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Time to push credit for smart farming in Indiaqrcode

−− Some reoriented practices will increase yields through enhanced productivity, improved resilience and reduced side effects

Mar. 28, 2017

Favorites Print Mar. 28, 2017
 India’s agricultural growth has been a cause of concern for some time now. Though the sector is poised to grow at 4.4 per cent in GVA for 2016-17, an impressive jump from the previous year’s growth rate of 0.8 per cent, the swing only indicates the high dependency on the monsoons and the continued reliance on traditional farming methods. The contribution of agriculture in India’s economic output is about 14 per cent now, down by almost half since the 1980s though more than 50 per cent of the country’s population is involved in farm-related activities.

This state of affairs is unlikely to meet the needs of a nation on the move. On the one hand, we see stagnation and decline in agriculture coupled with emerging challenges posed by climate change and water shortages. On the other hand, there are dramatic socio-economic changes as literacy and life expectancy rise, more people are digitally connected and a data revolution takes root. These are opportunities to meet the emerging challenges of the agri sector and offer an opportunity to leap ahead. Such a leap can come only if the nation is driven in its mission to adopt ‘smart farming’. Just as the national conversation has moved swiftly towards digital payments and ‘smart’ cities, we need to move with even greater speed to make smart farming a national priority.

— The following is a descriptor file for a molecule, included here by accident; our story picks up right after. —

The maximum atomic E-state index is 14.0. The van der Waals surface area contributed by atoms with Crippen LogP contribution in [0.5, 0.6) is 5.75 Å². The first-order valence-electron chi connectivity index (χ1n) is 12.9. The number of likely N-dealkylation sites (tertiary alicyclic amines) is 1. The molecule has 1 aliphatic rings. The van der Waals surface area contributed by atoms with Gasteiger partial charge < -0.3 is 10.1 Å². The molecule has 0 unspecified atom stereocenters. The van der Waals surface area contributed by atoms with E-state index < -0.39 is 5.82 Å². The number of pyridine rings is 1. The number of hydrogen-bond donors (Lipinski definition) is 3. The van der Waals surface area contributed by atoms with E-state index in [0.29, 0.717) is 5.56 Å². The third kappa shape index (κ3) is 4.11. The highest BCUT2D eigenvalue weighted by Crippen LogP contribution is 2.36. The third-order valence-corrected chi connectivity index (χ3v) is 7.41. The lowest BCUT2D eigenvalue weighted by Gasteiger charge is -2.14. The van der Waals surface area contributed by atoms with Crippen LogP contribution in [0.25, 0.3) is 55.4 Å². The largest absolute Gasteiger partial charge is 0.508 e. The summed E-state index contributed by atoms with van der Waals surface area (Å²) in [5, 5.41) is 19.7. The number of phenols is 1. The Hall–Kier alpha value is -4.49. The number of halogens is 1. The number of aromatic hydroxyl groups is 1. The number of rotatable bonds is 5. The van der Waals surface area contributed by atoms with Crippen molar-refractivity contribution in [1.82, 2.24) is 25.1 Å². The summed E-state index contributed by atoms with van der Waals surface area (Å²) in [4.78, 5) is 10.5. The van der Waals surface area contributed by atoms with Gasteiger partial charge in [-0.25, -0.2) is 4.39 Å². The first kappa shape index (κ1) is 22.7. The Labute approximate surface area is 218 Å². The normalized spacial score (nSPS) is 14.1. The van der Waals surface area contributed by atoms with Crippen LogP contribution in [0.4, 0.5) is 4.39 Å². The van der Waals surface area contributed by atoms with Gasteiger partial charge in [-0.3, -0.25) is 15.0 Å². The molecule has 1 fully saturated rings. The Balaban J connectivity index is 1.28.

Rethinking the approach

Smart farming is the transformation and reorientation of farming to increase yields through enhanced productivity, improved resilience and reduced side effects. Only this can help India keep pace with the rising demand for agricultural commodities from a population marked by growing numbers, rising incomes and attendant changes in lifestyle and consumption patterns. Such changes and developments have generated a demand for high-value commodities such as milk and milk products, egg and poultry products, fruits and vegetables, and fish products. This has strained limited natural resources such as arable land, groundwater and fossil fuel, and re-enforced the need for smart farming.